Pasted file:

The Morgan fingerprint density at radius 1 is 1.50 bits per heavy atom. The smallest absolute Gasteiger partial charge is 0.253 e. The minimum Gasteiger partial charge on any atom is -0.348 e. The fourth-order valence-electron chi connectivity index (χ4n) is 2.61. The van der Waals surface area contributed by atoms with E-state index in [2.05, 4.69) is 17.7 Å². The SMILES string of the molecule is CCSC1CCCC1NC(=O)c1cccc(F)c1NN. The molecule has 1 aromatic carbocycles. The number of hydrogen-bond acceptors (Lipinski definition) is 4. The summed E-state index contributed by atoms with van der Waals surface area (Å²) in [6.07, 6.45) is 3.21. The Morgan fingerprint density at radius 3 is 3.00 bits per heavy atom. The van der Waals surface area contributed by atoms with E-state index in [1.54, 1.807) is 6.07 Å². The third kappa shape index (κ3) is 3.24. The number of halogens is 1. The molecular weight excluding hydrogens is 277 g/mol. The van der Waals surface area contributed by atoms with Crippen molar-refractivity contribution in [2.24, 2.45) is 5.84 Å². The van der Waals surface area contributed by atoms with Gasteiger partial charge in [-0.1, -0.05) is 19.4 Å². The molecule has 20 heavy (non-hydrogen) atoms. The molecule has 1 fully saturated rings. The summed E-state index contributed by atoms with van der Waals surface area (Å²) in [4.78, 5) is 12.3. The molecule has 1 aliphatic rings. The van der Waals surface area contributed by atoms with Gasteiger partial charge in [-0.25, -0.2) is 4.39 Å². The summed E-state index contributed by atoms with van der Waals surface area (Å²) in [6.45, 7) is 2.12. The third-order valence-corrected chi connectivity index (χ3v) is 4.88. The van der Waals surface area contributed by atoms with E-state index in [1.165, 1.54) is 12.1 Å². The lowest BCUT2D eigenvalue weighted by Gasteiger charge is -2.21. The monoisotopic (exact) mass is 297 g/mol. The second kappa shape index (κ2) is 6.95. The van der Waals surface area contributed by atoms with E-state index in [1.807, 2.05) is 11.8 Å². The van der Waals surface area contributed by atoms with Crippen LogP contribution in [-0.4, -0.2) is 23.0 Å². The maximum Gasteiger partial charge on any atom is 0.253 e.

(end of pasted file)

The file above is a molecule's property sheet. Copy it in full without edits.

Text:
The Morgan fingerprint density at radius 1 is 1.50 bits per heavy atom. The smallest absolute Gasteiger partial charge is 0.253 e. The minimum Gasteiger partial charge on any atom is -0.348 e. The fourth-order valence-electron chi connectivity index (χ4n) is 2.61. The van der Waals surface area contributed by atoms with E-state index in [2.05, 4.69) is 17.7 Å². The SMILES string of the molecule is CCSC1CCCC1NC(=O)c1cccc(F)c1NN. The molecule has 1 aromatic carbocycles. The number of hydrogen-bond acceptors (Lipinski definition) is 4. The summed E-state index contributed by atoms with van der Waals surface area (Å²) in [6.07, 6.45) is 3.21. The Morgan fingerprint density at radius 3 is 3.00 bits per heavy atom. The van der Waals surface area contributed by atoms with E-state index in [1.54, 1.807) is 6.07 Å². The third kappa shape index (κ3) is 3.24. The number of halogens is 1. The molecular weight excluding hydrogens is 277 g/mol. The van der Waals surface area contributed by atoms with Crippen molar-refractivity contribution in [2.24, 2.45) is 5.84 Å². The van der Waals surface area contributed by atoms with Gasteiger partial charge in [-0.1, -0.05) is 19.4 Å². The molecule has 20 heavy (non-hydrogen) atoms. The molecule has 1 fully saturated rings. The summed E-state index contributed by atoms with van der Waals surface area (Å²) in [4.78, 5) is 12.3. The molecule has 1 aliphatic rings. The van der Waals surface area contributed by atoms with Gasteiger partial charge in [-0.25, -0.2) is 4.39 Å². The summed E-state index contributed by atoms with van der Waals surface area (Å²) in [6.45, 7) is 2.12. The third-order valence-corrected chi connectivity index (χ3v) is 4.88. The van der Waals surface area contributed by atoms with E-state index in [1.165, 1.54) is 12.1 Å². The lowest BCUT2D eigenvalue weighted by Gasteiger charge is -2.21. The monoisotopic (exact) mass is 297 g/mol. The second kappa shape index (κ2) is 6.95. The van der Waals surface area contributed by atoms with E-state index in [1.807, 2.05) is 11.8 Å². The van der Waals surface area contributed by atoms with Crippen LogP contribution in [-0.4, -0.2) is 23.0 Å². The maximum Gasteiger partial charge on any atom is 0.253 e.